20

“So are you really just gonna set it aside?” Bryce asked. They were lying on the floor of Madison’s bedroom, working on homework.

“I don’t know. I can’t stop thinking about it. I mean, Mr. P. said he has another story he wants me to work on. Maybe with that distraction, I’ll be able to get some space from it.”

“If you were going to work on it, what would you do next?” he asked.

Madison shook her head. “That’s the thing. I think the next step would be to interview someone about it. But Mr. P. recommended that I not talk to Mr. Black until the story is pretty much done.”

“What about the guy from the mall? He must know something,” Bryce suggested.

“Yeah, I thought of that. But I don’t know who he is. I have no way to contact him.”

“You could break in again—oh! You could just hang out near the gate and wait for his shift to end!”

“I thought of that, too. I think it would work, but then what? Chase him down and corner him? I mean, he was nice to return my phone, but he had a gun. He seems more dangerous than Mr. Black.”

Bryce nodded. “I wonder how he knew where you work.”

“I have no idea,” Madison said. “My phone was locked. It’s super creepy. Maybe he works in the mall somewhere! Maybe that’s where I’ve seen him before! That would explain how he knew where I worked. I wish you had seen him that day.”

“Me too. I mean, I guess I saw him. But I didn’t know which person in the crowd you were pointing at.”

“Maybe he’s on the mall security tapes. Do you know anyone who works in security? One of the mall cops?” Madison asked.

“No. But didn’t you just say you thought he was dangerous?”

“Yeah. You’re right. I need to drop this. I can work on that other story, whatever it is. Maybe something will happen, or I’ll get another idea in the mean time.”

“So,” Bryce intoned, “what about the party? Have you decided what you are going as?”

“No, have you?” she asked.

“Jefferson suggested we could go as heterosexuals.”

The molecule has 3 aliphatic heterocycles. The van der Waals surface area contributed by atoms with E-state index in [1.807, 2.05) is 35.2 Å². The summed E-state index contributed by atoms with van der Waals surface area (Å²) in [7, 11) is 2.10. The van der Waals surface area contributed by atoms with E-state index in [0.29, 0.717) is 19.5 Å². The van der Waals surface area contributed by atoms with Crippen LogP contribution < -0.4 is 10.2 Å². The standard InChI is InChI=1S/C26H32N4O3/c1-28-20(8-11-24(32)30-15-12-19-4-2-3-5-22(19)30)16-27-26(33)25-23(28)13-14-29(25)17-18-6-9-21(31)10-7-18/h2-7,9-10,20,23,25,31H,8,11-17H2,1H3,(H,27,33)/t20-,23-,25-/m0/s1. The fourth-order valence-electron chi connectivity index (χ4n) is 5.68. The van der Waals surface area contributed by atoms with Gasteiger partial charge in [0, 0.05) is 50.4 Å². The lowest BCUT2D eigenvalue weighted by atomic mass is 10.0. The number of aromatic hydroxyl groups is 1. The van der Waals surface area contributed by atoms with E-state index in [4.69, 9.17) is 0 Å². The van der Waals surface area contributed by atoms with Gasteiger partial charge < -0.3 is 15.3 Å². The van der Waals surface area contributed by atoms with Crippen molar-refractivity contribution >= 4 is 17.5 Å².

“Well that’s kind of meta. What would that look like exactly?”

Bryce grimaced. “You don’t want to know. I don’t think it’s a very good idea.”

“Halloween is dumb. I liked getting dressed up and trick-or-treating when I was a kid. But now it feels like some kind of obligation. I think it’s worse with social media. The girls all use it as an excuse to post thirst traps looking like actual prostitutes.”

“Not that there’s anything wrong with that,” Bryce said.

“Not that there’s anything wrong with that,” Madison repeated. “Maybe I’ll go the opposite way. Go as a nun. Like an actual nun, not a slutty nun.”

“You could carry a yardstick and smack people on the knuckles.”

“Is that an actual thing?” Madison asked.

“Beats me. I never went to Catholic school. It’s certainly a trope, though. Like in the Blues Brothers movie.”

“The Penguin!” Madison shouted.

“I loved that film. Oh! Idea! You go as the Penguin, and Jefferson and I can be Jake and Elwood.”

“Knuckle tats! E L W O… O D on the other hand!”

“And fedoras and horn rim glasses! I do look good in black.”

“Do we have time to put that together?” she asked.

“Definitely.” Bryce tapped on his phone. “Yeah, there’s ready-to-go costumes. Next day shipping. Ima text Jefferson right now and see if he’s into it.”

“Will anyone even know that movie?”

“Definitely not!” Bryce said. “That’s half the fun of it. I love being obscure.”

“Can you learn to play the harmonica by Friday?” she asked.

“I’m Jake, dummy. Elwood plays the harmonica.”

“Oh, right. Can you learn to do a cartwheel?”

“And backflips. I think I might need a stunt double,” he said.

“Maybe this party is going to be fun after all. I hope Jefferson is down for it.”

“I’m sure he will be,” Bryce said, looking at his phone. “Yeah. He’s in. You need to find a nun costume.”

Madison moved to her desk and woke up her computer. “On it.”

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